The plagued span has already undergone several pricey rounds of fixes
Two years after the Squibb Park Bridge was closed to pedestrians due to structural instability, the Brooklyn Bridge Park’s privately run board has approved a budget for repairs—and the number is not insignificant.
According to the Brooklyn Paper, the board voted Wednesday to allocate $3.12 million to the project. For those playing along at home, that is only $1 million less than it cost to build the whimsical bouncy bridge in the first place. If all goes according to plan, the more-expensive, less-wobbly span will reopen in the spring of 2017.
Then again, not much has gone according to plan with the bridge, which has been plagued more or less since the very beginning.
The span first opened in 2013, connecting Squibb Park at the top of the Brooklyn Heights Promenade to Brooklyn Bridge Park. Designed by Ted Zoli of HNTB Corporation, the bridge was always intended to have some bounce to it. But in August 2014, the troubles began: the bridge was determined to be just a little too bouncy, and was shuttered until it could be repaired, for what was supposed to be about $700,000.
What exactly had gone wrong was a matter of debate. Was it a misalignment issue? Were the problems due to the construction of Pierhouse, a development rising up on both sides of the walkway? In any case, steps were taken to correct the problem—no pun intended—but the bridge remained closed.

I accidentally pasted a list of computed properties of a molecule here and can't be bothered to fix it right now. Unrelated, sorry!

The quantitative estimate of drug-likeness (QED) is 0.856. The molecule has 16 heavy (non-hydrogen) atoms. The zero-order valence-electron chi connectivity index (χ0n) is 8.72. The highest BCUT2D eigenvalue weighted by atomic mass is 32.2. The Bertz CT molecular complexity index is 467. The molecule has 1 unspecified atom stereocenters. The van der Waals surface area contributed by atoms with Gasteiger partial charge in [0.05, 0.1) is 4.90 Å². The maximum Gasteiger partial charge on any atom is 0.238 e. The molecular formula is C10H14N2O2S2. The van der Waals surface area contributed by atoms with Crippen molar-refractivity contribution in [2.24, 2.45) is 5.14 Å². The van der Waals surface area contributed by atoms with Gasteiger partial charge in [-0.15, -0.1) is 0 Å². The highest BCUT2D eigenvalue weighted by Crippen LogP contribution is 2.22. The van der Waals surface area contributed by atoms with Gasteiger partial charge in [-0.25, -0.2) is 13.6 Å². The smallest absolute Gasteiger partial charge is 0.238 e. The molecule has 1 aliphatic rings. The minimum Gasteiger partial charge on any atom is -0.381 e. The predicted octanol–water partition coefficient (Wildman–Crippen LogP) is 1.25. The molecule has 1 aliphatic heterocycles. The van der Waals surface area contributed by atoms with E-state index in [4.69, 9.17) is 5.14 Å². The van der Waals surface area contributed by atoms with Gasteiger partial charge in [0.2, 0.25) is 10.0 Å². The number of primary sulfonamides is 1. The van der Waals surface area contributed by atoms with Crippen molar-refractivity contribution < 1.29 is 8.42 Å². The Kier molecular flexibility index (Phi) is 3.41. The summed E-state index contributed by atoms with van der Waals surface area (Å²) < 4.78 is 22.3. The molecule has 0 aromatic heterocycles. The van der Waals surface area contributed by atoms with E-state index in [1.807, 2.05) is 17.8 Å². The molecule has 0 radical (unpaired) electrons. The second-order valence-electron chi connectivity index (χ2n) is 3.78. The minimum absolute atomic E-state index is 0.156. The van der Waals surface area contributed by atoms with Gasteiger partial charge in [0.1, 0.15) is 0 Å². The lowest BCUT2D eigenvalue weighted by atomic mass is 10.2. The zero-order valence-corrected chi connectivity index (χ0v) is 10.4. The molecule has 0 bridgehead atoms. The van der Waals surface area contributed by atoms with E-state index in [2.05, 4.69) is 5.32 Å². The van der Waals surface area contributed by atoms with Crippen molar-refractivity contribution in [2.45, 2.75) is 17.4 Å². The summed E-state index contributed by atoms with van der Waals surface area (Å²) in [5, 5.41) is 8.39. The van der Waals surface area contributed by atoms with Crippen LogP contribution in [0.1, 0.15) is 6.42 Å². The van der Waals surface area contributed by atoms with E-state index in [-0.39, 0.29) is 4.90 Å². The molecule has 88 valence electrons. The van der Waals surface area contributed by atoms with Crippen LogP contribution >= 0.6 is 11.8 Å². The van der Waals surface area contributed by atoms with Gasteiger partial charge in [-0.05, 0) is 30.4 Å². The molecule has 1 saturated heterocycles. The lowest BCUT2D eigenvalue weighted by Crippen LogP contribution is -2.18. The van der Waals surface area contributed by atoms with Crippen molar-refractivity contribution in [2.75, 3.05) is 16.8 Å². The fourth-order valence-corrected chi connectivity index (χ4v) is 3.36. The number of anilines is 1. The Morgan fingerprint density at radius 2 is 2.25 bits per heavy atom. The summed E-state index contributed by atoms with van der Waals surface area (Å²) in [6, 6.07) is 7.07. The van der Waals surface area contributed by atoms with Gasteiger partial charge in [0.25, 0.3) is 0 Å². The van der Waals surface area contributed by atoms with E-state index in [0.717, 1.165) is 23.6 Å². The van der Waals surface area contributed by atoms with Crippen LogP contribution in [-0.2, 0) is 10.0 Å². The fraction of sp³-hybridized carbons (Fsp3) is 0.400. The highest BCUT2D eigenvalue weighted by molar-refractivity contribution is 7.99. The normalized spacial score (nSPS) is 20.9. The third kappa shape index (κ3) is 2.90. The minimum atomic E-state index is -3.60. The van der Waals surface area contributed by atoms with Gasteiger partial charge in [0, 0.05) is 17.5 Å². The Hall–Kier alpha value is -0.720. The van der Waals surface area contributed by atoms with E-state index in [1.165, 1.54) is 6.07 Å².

After the correction, the aggrieved Brooklyn Bridge Park Corporation filed a $3 million lawsuit against HNTB for poor execution of a flawed design. To oversee repairs, BBPC replaced HNTB with the Arup Group. The new estimated cost of getting the bridge up and running again: $500,000.
To make things a little bit worse, Pierhouse construction workers accidentally hit the bridge with a truck in May, damaging some cables. Those repairs will cost another $790,000, though the Pierhouse team will be covering the cost.
So why, then, is the new number more than six times the original estimate? “The board’s limit is a conservative estimate for the cost of the work and BBP anticipates that the final price will be less,” Patricia Kirshner, the park’s vice president of capital planning and construction, told Brooklyn Paper. Still, she said, it was a safe estimate based on subcontractor quotes, insurance costs, and unforeseen expenses.
Subcontractors on the project will be announced by mid-October, Kirshner told the paper.